Medical malpractice experience of Taiwan: 2005 versus 1991
Medical malpractice litigation has become an important issue worldwide. Although many epidemiological studies have been carried out, most studies were conducted cross-sectionally in developed countries and focused on malpractice litigation. We conducted nationwide surveys to investigate physicians' experiences associated with malpractice in 1991 and 2005, respectively. Methods:
By stratified systemic sampling, questionnaires were mailed to physicians in 1991 and 2005. Physicians were asked about the experience of medical malpractice and outcomes of malpractice. The outcomes of the malpractice were classified as resolution, settlement and lawsuit. We also collected physicians' demographic and professional characteristics. Results:
The prevalence of malpractice experience decreased from 44.1% in 1991 to 36.0% in 2005 (P = 0.004). The estimated annual malpractice claims decreased from 0.14 to 0.10 per physician in 1991 and 2005, respectively (P < 0.001). Physicians 45–64 years of age, obstetrician/gynaecologists and surgeons had significantly higher risk of malpractice. Compared with 1991, malpractice claims in 2005 were more likely to be brought into courts (23.1% in 2005 vs 15.7% in 1991, odds ratio (OR) = 1.48, P = 0.020). In litigation cases, malpractice events in 2005 had more than triple the risk of 1991 to be sued in both civil and criminal courts (12.4% in 2005 vs 4.1% in 1991, OR = 3.31, P < 0.001). Conclusion:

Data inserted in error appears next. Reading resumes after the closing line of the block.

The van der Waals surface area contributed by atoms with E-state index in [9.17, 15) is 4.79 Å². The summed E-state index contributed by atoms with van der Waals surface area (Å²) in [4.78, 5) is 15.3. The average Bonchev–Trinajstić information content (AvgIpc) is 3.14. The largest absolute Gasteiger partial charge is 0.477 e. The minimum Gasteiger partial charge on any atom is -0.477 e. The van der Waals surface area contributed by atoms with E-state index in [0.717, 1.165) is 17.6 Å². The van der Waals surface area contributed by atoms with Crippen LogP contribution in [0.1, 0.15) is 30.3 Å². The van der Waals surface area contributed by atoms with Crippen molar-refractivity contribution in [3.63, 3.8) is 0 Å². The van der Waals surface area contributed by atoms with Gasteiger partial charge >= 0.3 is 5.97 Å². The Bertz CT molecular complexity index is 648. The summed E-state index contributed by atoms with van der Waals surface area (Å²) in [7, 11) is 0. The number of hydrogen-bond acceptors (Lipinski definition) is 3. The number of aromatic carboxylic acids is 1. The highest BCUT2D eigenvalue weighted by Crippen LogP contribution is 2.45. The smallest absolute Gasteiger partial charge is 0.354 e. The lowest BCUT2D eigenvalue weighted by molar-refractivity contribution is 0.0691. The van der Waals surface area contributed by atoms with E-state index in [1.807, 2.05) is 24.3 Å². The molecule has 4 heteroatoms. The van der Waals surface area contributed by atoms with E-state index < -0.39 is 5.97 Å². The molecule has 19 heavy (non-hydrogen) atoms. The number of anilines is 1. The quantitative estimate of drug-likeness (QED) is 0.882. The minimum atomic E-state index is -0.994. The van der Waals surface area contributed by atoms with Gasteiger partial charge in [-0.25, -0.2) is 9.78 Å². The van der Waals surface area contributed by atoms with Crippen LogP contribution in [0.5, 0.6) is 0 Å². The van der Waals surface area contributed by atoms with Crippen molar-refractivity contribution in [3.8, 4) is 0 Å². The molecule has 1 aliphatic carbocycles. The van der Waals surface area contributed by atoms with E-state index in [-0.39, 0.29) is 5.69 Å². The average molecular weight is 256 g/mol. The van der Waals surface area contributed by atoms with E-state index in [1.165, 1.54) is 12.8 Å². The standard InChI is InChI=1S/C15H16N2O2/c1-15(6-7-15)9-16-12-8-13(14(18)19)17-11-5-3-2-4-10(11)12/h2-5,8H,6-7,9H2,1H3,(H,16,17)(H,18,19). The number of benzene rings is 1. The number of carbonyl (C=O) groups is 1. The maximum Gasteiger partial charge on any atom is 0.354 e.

Compared with 1991, medical malpractice experiences were decreasing in prevalence, but increasing in severity in 2005. Additional studies, especially among different legal systems, are necessary to confirm these observations.
Document Type: Research Article
Affiliations: Center for Health Policy Research and Development, National Health Research Institutes, Miaoli, Taiwan
Publication date: April 1, 2009